Such advocacy is especially important now, as private lenders’ “investments in lobbying may be about to pay huge dividends…to the detriment of millions of students, and hundreds of millions of Americans who depend on the long term fiscal health of the United States.”11 We should be looking to more humane models of higher education finance at both the state and federal level, rather than doubling down on privatized financialization and the blinkered theories of human capital that support it.12

For too long, think tanks have promoted a neoliberal ideal of education “innovation,” which created opportunities for fly-by-night operators to take advantage of unsuspecting students.13 It is not enough to belatedly pursue the worst of these institutions with borrower-defense rulemakings or gainful employment guidelines (both now in jeopardy under DeVos). Rather, post-neoliberal education policy should value universities just as much for the intrinsic value of their research and service, as for their role in preparing a workforce. Without that foundational commitment, the center of education policy cannot hold.


1 Emily Stewart, Betsy DeVos Is Lifting Regulatory Scrutiny of Predatory For-Profit Colleges, VOX (May 14, 2018), https://www.vox.com/ policy-and-politics/2018/5/14/17353234/betsy-devos-devry-for-profit-college-education.

2 Annie Nova, Just 96 of 30,000 People Who Applied for Public Service Loan Forgiveness Actually Got It, CNBC (Sept. 21, 2018), https://www.cnbc.com/2018/09/21/ the-education-department-data-shows-how-rare-loan-forgiveness-is.html.

3 Andrew Kreighbaum, DeVos: States Don’t Have Authority to Regulate Loan Servicers, Inside Higher Ed (Mar. 12, 2018), https://www.insidehighered.com/quicktakes/2018/03/12/devos-states-dont-have-authority-regulate-loan-servicers; Danielle Douglas-Gabriel, Trump Administration to Hand Student Debt Collection to LoanServicers, Ending Use of Collectors, Wash. Post (May 25, 2018), https://www.washingtonpost.com/news/grade-point/wp/2018/05/25/trump-administration-to-hand-student-debt-collection-to-loan-servicers-ending-use-of-collectors/?utm_term=.8928ad2ffa46.

4 Luke Herrine, Neoliberalism and Higher Education Finance: Breaking Out of the Ideology, LPE Blog (Oct. 17, 2018), https://lpeblog.org/2018/10/17/neoliberalismandhighereducation/.

5 Mildred Garcia & Peter McPherson, Opinion, Why the PROSPER Act Creates Big Problems for Students and Their Families, The Hill (May 21, 2018), https://thehill.com/blogs/congress-blog/388569-why-the-prosper-act-creates-big-problems-for-students-and-their-families.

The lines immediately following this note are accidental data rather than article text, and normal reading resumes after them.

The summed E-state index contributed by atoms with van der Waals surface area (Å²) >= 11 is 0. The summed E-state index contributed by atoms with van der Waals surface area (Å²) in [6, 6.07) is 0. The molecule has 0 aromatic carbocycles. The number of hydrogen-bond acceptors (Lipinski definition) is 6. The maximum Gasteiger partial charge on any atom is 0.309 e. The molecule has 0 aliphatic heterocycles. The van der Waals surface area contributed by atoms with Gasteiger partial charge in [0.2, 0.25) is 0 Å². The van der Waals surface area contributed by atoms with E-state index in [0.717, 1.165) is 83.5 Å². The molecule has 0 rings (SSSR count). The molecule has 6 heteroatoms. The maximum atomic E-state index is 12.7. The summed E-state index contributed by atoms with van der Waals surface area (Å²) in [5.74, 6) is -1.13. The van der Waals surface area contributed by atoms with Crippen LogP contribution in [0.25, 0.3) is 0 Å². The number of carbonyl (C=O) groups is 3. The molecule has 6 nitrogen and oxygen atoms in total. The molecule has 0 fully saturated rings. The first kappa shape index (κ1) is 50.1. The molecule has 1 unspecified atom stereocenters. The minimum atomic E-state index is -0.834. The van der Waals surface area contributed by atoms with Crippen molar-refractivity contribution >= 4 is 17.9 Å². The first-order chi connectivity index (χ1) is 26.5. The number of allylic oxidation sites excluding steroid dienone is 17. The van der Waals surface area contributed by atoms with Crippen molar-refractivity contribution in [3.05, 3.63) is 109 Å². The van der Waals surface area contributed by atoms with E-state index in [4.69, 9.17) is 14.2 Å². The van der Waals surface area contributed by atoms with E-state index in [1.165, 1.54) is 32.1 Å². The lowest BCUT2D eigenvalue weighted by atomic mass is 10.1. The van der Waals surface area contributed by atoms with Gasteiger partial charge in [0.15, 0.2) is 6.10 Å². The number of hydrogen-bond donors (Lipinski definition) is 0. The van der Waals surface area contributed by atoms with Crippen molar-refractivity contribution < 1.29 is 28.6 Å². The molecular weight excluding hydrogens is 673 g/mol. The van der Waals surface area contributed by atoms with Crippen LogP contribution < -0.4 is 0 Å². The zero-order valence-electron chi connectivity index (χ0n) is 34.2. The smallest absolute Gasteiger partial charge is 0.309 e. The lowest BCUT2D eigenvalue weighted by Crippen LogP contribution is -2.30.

6 See my description of the work of the New America Foundation. Frank Pasquale, Democratizing Higher Education: Defending & Extending Income Based Repayment Programs, 28 Loy. Consumer L. Rev. 1 (2015). See also Michael Simkovic, Think Tanks, CBO Dramatically Overestimated the Direct Budgetary Costs of Public Service Loan Forgiveness, Brian Leiter’s Law School Reports (Sept. 23, 2018), http://leiterlawschool.typepad.com/leiter/2018/09/think-tanks-cbo-dramatically-overestimated-the-direct-budgetary-costs-of-public-service-loan-forgive.html.

7 Michael Simkovic, The Knowledge Tax, 82 U. Chi. L. Rev. 1981 (2015).

8 Danielle Allen, What is Education For?, Boston Rev. (May 9, 2016), http://bostonreview.net/forum/danielle-allen-what-education.

9 Jerry Z. Muller, The Tyranny of Ethics (2018).

10 Frank Pasquale, Synergy and Tradition: The Unity of Research, Service, and Teaching in Legal Education, 40 J. Legal Prof.. 1 (2016).

11 Michael Simkovic, Dangerous New Bill Could Hurt Taxpayers and Make Financing More Expensive, Brian Leiter’s Law School Reports (Mar. 27, 2018), http://leiterlawschool.typepad.com/leiter/2018/03/dangerous-new-bill-could-hurt-taxpayers-and-make-financing-education-more-expensive-michael-simkovic.html.

12 Frank Pasquale, How to Make Higher Education More Affordable, The Atlantic (Dec. 17, 2015), https://www.theatlantic.com/business/archive/2015/12/how-to-make-higher-education-more-affordable/421062/.

13 See, e.g., Clayton Christensen et al., Disrupting College: How Disruptive Innovation Can Deliver Quality and Affordability to Postsecondary Education (2011), http://cdn.americanprogress.org/wp-content/uploads/issues/2011/02/pdf/disrupting_college.pdf. For a critique of Christensen, see Frank Pasquale, The University of Nowhere, L.A. Rev. Books (Nov. 12, 2015), https://lareviewofbooks.org/article/the-university-of-nowhere-the-false-promise-of-disruption/.